Introduction to drylands: building climate resilience, productivity and equity
Although Africa’s drylands play an important role in food production, trade, tourism, migration and environmental services, policymakers often disregard well-developed community strategies and institutions for managing and leading sustainable livelihoods from their highly variable environment.
Covering about 40% of the Earth’s land surface, the drylands are home to 2.3 billion people. By developing strategies for managing the constantly changing environment, these people have learnt to take advantage of environmental variability to lead productive and sustainable livelihoods.
But policymakers’ misconceptions mean that government policies rarely support community strategies. Not only does this undermine their well-adapted strategies, it also exposes communities to climate risk.
Our research, training and advocacy aims to amplify the voices of drylands people to inform policy and practice. We hope that improving policymakers’ understanding of dryland dynamics will help increase climate resilience, productivity and equity in these regions. In particular, we aim to:
- Challenge the misconceptions that let policymakers view drylands as unproductive wastelands and pastoralism as a backward and unproductive land use system.
- Ensure knowledge about drylands becomes a mainstream asset of government institutions and civil society advocacy groups by documenting and disseminating research findings to influence policy at national and international levels.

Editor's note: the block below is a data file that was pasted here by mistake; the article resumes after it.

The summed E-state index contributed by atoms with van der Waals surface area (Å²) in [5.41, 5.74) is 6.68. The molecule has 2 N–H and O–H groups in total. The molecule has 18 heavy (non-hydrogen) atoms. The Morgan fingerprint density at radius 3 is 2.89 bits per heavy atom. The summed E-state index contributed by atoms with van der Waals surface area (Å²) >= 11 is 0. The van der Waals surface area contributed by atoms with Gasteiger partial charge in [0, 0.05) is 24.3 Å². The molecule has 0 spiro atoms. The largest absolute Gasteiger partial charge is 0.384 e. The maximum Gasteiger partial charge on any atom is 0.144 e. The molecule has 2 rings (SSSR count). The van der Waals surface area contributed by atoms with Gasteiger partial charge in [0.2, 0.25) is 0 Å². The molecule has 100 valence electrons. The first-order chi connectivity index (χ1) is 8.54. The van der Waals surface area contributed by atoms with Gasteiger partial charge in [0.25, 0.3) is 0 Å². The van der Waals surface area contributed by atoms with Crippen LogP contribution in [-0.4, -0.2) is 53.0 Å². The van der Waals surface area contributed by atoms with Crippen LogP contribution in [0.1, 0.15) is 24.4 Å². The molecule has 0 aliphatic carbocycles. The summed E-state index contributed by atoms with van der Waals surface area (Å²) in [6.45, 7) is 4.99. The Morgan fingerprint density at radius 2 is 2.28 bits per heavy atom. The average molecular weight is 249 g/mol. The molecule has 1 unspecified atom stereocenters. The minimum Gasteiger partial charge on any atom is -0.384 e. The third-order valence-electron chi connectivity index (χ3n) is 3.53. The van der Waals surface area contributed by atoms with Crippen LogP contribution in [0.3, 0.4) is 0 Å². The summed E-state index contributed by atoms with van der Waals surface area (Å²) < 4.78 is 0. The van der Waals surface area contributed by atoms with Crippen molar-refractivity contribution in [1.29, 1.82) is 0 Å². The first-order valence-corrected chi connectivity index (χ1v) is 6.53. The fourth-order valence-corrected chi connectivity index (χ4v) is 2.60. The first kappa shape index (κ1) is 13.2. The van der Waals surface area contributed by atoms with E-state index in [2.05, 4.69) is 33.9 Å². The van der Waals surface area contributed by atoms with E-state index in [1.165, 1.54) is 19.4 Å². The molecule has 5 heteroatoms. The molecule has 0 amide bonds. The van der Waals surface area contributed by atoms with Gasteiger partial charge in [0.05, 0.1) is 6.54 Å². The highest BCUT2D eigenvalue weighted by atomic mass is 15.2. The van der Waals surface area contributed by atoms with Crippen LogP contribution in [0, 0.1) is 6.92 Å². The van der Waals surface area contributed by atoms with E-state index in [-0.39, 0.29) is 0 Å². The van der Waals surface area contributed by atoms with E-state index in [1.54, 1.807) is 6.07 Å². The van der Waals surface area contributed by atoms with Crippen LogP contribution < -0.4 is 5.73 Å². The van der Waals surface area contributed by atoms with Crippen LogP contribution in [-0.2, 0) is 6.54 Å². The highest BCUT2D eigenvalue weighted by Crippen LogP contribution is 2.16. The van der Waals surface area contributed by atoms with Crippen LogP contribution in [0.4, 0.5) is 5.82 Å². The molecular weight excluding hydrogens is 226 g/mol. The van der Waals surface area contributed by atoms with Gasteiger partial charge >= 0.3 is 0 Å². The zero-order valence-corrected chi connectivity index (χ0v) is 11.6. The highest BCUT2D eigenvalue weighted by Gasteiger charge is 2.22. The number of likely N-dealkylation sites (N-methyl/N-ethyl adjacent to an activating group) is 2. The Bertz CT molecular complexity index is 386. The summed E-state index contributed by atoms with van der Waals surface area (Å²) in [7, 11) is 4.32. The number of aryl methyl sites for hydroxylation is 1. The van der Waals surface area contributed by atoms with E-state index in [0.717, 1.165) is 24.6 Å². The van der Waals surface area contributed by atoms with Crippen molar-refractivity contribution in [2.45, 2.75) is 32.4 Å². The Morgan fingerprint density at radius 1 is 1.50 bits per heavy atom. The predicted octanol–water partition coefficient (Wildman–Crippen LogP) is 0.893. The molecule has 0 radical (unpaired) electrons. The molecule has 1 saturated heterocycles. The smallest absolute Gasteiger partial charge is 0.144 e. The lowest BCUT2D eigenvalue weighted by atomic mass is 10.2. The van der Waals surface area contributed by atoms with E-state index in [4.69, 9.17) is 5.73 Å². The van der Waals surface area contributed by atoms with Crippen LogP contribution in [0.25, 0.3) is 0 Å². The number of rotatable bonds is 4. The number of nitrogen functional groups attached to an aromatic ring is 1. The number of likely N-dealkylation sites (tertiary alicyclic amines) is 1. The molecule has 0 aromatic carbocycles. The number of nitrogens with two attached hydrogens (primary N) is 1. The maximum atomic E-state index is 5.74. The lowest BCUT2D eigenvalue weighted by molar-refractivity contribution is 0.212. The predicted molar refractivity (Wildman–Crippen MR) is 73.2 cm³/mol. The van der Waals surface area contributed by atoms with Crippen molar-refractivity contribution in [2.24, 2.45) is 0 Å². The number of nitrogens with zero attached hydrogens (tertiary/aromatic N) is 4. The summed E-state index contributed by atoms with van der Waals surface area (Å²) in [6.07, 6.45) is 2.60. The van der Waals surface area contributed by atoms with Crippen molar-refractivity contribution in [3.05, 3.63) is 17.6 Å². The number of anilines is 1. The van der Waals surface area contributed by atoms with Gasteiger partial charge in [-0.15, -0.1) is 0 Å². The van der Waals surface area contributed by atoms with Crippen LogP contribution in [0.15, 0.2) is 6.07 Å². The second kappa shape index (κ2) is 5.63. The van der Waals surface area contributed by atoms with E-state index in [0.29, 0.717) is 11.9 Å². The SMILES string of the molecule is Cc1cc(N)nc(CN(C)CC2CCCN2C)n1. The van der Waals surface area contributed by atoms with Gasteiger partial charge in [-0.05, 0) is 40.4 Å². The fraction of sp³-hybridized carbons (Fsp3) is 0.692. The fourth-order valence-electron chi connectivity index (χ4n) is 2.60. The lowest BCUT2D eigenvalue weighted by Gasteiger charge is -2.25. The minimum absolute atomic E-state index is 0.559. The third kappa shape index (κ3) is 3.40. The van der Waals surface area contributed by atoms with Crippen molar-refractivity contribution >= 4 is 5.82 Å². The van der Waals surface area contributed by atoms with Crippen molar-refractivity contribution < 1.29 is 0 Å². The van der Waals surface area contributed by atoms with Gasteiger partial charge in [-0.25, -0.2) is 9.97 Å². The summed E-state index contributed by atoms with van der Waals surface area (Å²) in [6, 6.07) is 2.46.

For example, with our partners, we have researched the total economic value of pastoralist systems, and called for a new, more equitable and sustainable policy narrative for drylands.
We have also co-developed training in sustainable pastoralism, drylands planning and a massive open online course (MOOC) on pastoralism in development to strengthen dryland advocates’ capacity to outline the rationale and efficacy of community strategies and improve policymakers’ understanding of the value of dryland production systems in a climate-constrained world.
- Help subnational and national governments make their development planning for drylands more resilient to climate change, and
- Advocate at the global level for policies and laws that support climate adaptive management, engaging with established networks and coalitions to influence policy – for example, through the Coalition of European Lobbies in support of East African Pastoralism.